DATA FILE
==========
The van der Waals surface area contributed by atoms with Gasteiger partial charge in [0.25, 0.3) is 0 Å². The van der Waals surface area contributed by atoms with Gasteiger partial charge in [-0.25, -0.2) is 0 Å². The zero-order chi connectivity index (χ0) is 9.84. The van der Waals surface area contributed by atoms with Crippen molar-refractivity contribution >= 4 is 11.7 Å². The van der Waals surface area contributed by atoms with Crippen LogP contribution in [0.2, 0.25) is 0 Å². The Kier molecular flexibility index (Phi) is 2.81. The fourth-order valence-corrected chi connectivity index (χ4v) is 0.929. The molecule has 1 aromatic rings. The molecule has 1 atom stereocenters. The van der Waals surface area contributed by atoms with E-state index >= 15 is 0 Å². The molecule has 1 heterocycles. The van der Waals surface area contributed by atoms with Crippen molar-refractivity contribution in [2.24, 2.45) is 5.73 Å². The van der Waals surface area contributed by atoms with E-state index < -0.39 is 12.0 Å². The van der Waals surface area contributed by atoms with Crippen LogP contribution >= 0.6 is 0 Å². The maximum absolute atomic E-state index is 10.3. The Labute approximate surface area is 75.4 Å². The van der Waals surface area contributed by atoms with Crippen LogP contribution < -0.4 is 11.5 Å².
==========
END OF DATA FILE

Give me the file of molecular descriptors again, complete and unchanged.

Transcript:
The van der Waals surface area contributed by atoms with Gasteiger partial charge in [0.25, 0.3) is 0 Å². The van der Waals surface area contributed by atoms with Gasteiger partial charge in [-0.25, -0.2) is 0 Å². The zero-order chi connectivity index (χ0) is 9.84. The van der Waals surface area contributed by atoms with Crippen molar-refractivity contribution >= 4 is 11.7 Å². The van der Waals surface area contributed by atoms with Crippen LogP contribution in [0.2, 0.25) is 0 Å². The Kier molecular flexibility index (Phi) is 2.81. The fourth-order valence-corrected chi connectivity index (χ4v) is 0.929. The molecule has 1 aromatic rings. The molecule has 1 atom stereocenters. The van der Waals surface area contributed by atoms with E-state index >= 15 is 0 Å². The molecule has 1 heterocycles. The van der Waals surface area contributed by atoms with Crippen molar-refractivity contribution in [2.24, 2.45) is 5.73 Å². The van der Waals surface area contributed by atoms with E-state index < -0.39 is 12.0 Å². The van der Waals surface area contributed by atoms with Crippen LogP contribution >= 0.6 is 0 Å². The maximum absolute atomic E-state index is 10.3. The Labute approximate surface area is 75.4 Å². The van der Waals surface area contributed by atoms with Crippen LogP contribution < -0.4 is 11.5 Å².